You’ll have to excuse me for a moment while I climb up onto my soapbox because this blog is going to be a preachy one. Today I want to evangelise on a subject very dear to my heart: the scripting language known as Python.
“But I’m not a programmer Alex, I’m a digital forensic analyst*!”
I know, and I’m not for one moment suggesting that you should be looking at a change of career, but just as EnCase, FTK, TSK, XRY, Cellebrite, Oxygen and their ilk are essential tools of our trade, which we keep clipped to our utility belt at all times, a scripting language like Python should also feature in the list of tools we are proficient at using.
“But why should I trouble myself with learning another tool when the off-the-shelf tools do so much?”
The answer is simple: because laziness is a virtue.
Allow me to explain my reasoning: with the best will in the world these tools cannot, and should not, be expected to do everything. When one of these tools has a gap in their capabilities we are faced with the prospect of completing the task manually. These tasks will all have a certain level of complexity, time-intensiveness and mundaneness, which, according to “Caithness’ Law” all increase exponentially with proximity to the task’s deadline.
So you grit your teeth, clench your fists and get down to it, derive the solution and pull the requisite all-nighters to get the case out the door. At this point the way I see it is you have three options: you sacrifice a goat to the dark gods of digital forensics in order for this problem to never rear its ugly head again; you resign yourself to a fate of repeating this task until whatever hellish application or system that created this artefact goes out of circulation; or you get lazy and automate the task so that neither you nor any of your colleagues ever have to go through that pain again.
And that’s when it’s so useful to have a scripting language available to you.
I’m not going to attempt to teach you to program in Python in a single blog post as that would be both arrogant and misguided, but I do want to give you an example of a simple Python script I wrote a while back to automate a boring but necessary task that saves me time on a day-to-day basis.
When examining an image of an iOS device, inevitably one of the most interesting areas of the file system is the “mobile/Applications” folder where all the third-party applications store their data. The folder contains a number of folders (one for each app installed) which are named, not with the application’s name, but rather with a UID string.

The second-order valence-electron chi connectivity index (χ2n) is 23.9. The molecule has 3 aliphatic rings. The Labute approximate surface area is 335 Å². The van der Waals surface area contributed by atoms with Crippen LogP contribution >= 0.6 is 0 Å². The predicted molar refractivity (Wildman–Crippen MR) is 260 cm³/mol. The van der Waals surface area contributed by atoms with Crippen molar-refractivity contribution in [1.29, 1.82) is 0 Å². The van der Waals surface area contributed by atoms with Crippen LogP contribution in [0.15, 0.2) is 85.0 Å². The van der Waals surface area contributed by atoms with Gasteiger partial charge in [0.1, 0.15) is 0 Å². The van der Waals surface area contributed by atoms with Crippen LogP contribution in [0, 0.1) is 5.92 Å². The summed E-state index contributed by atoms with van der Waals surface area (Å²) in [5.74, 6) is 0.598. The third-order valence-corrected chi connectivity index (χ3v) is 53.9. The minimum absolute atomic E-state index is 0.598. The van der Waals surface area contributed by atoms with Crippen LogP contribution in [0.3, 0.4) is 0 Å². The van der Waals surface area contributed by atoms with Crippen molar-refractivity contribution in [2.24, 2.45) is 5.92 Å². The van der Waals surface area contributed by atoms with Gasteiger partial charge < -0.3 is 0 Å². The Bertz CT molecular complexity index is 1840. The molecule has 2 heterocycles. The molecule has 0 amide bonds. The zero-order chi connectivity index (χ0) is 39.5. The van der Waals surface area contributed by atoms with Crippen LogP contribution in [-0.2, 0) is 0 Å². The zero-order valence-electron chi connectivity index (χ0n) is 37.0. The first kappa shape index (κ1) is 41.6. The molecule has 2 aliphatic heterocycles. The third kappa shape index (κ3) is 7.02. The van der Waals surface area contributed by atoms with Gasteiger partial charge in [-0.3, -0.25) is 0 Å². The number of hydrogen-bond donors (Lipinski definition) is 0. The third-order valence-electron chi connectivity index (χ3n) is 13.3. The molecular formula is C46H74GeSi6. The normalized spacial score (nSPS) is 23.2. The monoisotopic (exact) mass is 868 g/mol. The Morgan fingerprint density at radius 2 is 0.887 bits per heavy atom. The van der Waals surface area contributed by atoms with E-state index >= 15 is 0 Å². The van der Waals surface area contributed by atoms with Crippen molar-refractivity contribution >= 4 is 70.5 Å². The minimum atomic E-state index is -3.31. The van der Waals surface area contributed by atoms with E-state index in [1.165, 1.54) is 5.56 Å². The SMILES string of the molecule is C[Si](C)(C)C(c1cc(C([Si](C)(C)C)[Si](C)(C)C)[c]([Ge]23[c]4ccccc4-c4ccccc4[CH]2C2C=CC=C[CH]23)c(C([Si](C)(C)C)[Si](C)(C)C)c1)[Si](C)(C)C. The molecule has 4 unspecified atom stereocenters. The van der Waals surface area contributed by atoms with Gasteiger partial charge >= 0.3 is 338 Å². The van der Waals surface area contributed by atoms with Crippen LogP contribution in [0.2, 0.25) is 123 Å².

In order to find out which folder contains which application you have to dive inside each one in turn and look for the “.app” folder which gives you the name of the app.
As you can imagine, even with a modest number of applications this is a needlessly time-consuming exercise and when faced with an iPad belonging to a real app-collector it can put you into a catatonic state. Therefore, to ease the tedium of trawling the application folder I knocked together a little script which would audit the folders automatically.
I can sense that at this stage you’re itching to take a look at some actual, honest-to-goodness Python code, but first let’s consider the algorithm that we want to express. We have a folder full of folders, and inside each of those folders is a folder named “ApplicationName.app” where ApplicationName is the name of (you guessed it) the application. So I would suggest that we want to express an algorithm along the lines of:
- Accept the path of the “mobile/Application” directory as input to our script
- Get a list of the folders held in this directory
- For each of these folders look inside and find the *.app folder
- Output the ugly UID folder name alongside the friendly *.app folder name
OK, looks simple enough – let’s see how that looks as a Python script:
The first thing to note about this script is that there are a lot of lines which begin with a hash symbol (#); these are “comments”. Comments are just notes left in the code by the programmer to help someone reading the script understand the code – they are completely ignored when the script is executed. This means that almost half of the code isn’t python at all; in fact there are only nine lines of actual code here!
So, we know what algorithm is being expressed here; let’s take a quick look at what the code is doing line by line:
import sys import os import os.path